Homeland's premise centers on Carrie's suspicions that recently-freed Iraq War P.O.W. Sgt. Nicholas Brody (Damian Lewis) might in fact be a sleeper agent for Al Qaeda under the auspices of the slippery Abu Nazir (Navid Negahban). We watch Carrie watching Brody whose trouble fitting back into life in the States after eight years of imprisonment, torture--and possible brainwashing--have left him damaged in some profound way.
Carrie can't take her suspicions to her career-minded boss (David Harewood), who sees Brody's rescue as a big intelligence win for the troubled Agency, while her mentor, the perceptive veteran interrogator and field agent Saul (Mandy Patinkin) can only see her suspicions as the product of an overworked, possibly emotionally-frayed mind. Meanwhile, Brody tries his best to settle in with his wife and two kids, the safety and comfort of home kind of hard to live with after years of being in the midst of men who... well, I won't spoil what happened to Brody, but the scars on his body aren't nearly as profound as the ones in his heart and mind.
Showtime's series is a remake of the Israeli program Prisoners of War (2010), and its strength lies in a couple of places: first, because of its timeliness--Homeland is about how the nation and the world at large might see the conflict in Iraq as one that's wound down while regular reports of the killings of high-ranking Al Qaeda leaders would indicate that we're "winning" in as much as you can beat a set of ideologies. The war's not done with its veterans or the men and women out their still prosecuting the so-called "War on Terror," we just don't talk about it as vigorously as we used to because most of us just want it to be over. Ironically, Carrie's unable to reveal her suspicions about Brody to her boss because bringing Brody home shows that the C.I.A. is still making very public gains against Al Qaeda, and besides, who would believe that a national hero could be manipulated into bringing the war home with him?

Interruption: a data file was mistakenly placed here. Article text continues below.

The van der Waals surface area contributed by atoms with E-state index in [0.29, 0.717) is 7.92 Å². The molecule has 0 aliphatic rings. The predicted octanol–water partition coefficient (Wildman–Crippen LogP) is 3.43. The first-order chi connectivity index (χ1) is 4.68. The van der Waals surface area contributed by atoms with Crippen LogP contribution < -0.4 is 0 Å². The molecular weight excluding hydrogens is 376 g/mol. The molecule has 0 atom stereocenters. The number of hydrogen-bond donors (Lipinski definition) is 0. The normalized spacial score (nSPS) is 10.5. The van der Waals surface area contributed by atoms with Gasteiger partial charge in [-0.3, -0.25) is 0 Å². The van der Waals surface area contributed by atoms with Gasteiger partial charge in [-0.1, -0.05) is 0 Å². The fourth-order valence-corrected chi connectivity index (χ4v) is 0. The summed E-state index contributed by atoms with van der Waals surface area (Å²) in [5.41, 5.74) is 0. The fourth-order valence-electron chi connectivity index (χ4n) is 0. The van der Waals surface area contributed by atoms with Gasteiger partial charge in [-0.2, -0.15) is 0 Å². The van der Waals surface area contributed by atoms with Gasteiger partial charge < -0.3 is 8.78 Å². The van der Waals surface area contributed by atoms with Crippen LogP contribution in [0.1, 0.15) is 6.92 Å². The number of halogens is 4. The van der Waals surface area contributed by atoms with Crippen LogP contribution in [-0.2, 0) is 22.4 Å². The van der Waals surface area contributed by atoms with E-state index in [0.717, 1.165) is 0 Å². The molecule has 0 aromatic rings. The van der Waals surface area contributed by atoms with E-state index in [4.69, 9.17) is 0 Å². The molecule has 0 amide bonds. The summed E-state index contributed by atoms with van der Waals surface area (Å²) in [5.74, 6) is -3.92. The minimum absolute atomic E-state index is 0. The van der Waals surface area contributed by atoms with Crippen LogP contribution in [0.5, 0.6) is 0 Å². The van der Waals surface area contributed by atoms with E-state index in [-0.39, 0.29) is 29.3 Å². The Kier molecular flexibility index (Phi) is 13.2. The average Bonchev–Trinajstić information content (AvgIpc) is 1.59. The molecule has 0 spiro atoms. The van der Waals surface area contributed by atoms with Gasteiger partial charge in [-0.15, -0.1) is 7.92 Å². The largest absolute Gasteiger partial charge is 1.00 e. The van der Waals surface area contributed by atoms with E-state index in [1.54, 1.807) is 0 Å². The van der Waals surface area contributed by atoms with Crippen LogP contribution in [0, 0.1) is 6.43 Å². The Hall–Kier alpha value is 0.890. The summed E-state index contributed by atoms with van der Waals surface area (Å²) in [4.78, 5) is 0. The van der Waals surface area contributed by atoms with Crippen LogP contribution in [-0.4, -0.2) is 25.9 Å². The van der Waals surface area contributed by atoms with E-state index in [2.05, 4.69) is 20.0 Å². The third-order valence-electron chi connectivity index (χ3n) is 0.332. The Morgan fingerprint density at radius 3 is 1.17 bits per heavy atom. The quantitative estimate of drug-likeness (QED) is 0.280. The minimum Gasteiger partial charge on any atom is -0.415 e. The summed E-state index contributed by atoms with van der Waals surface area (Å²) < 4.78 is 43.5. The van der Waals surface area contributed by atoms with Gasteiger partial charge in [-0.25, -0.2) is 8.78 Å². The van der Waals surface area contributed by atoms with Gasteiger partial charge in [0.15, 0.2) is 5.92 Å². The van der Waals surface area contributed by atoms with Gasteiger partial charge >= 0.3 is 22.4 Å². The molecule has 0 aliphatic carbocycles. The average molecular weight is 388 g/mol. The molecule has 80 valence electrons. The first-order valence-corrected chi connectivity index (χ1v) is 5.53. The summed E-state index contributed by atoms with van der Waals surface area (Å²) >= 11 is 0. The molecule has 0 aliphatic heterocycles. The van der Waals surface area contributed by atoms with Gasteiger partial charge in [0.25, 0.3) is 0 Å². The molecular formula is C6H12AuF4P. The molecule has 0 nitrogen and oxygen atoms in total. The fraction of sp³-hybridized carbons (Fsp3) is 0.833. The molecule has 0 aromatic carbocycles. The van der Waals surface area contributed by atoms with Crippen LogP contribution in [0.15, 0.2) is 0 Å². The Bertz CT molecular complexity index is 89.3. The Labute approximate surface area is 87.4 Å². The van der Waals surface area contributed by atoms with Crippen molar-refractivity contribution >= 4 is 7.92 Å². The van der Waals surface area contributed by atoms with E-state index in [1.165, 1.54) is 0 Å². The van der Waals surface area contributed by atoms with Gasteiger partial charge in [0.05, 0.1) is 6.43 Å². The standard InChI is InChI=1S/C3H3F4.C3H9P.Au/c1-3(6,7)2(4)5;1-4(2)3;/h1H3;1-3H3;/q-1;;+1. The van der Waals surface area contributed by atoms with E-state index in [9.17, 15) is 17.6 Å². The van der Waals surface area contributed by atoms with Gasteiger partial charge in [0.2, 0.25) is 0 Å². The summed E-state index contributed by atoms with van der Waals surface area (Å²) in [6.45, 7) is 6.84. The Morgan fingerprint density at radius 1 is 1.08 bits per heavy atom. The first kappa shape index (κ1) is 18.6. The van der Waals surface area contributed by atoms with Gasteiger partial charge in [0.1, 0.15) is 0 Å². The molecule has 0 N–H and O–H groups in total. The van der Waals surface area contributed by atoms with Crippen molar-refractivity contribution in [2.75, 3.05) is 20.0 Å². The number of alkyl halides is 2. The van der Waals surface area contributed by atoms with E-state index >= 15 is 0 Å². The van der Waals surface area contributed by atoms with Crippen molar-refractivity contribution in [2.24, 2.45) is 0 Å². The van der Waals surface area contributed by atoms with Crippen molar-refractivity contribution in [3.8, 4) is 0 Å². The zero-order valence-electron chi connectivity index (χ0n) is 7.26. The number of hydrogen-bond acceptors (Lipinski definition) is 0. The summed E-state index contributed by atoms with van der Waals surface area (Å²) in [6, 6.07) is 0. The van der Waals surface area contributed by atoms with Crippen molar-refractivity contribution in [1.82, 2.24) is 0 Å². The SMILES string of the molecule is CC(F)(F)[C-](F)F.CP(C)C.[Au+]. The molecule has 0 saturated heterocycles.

The second, most important thing the show has going for it are strong performances by the trio of Danes, Lewis, and Patinkin. Danes in particular is fearless as a troubled woman with a keen mind and instincts for her job. We find out early on that she's been keeping a secret about her mental health from her bosses at the C.I.A., and much of the tension from the show comes from waiting to see when and how Carrie will ultimately break (and her final scenes at the end of the season are just painful). I've heard some complaints about Brit Damian Lewis' accent, but it was never such a problem that it overwhelmed his performance as the deeply disturbed Brody. He plays the character with this coiled, pent-up emotional (and later physical) violence, keeping so many of the things he saw, did, and were done to him, a secret from his family. Patinkin's always great, and here he gets the understated role of someone in complete emotional control, able to push and manipulate others even while his own life is going through a carefully-managed tailspin.
The layers of character interaction and perfectly crafted performances actually help us swallow the is he or isn't he a terrorist premise of the series, and actually smooths over some of the clunkiness late in the season as the big happening starts to happen (the trouble with this kind of show is that it exists with the tacit hope that there is a second season to keep drawing things together).
Presentation and Special Features
Fox's set includes all 12 episodes across three discs inside of a handsome plastic slipcover.
For a show that picked up an Emmy, the extras are a little sparse, with commentary on the pilot, a 33-minute making of "Homeland Season One: Under Surveillance," a handful of deleted scenes, and "Week Ten" a three minute prologue to season two. I'm not sure what I was expecting, but something that drilled deeper into the characters might have been nice. As it stands, the included content is satisfying if not exactly illuminating.
Homeland: The Complete First Season is available on DVD and Blu-ray now in the U.S. and Canada from Twentieth Century Fox Season two begins September 30th on Showtime.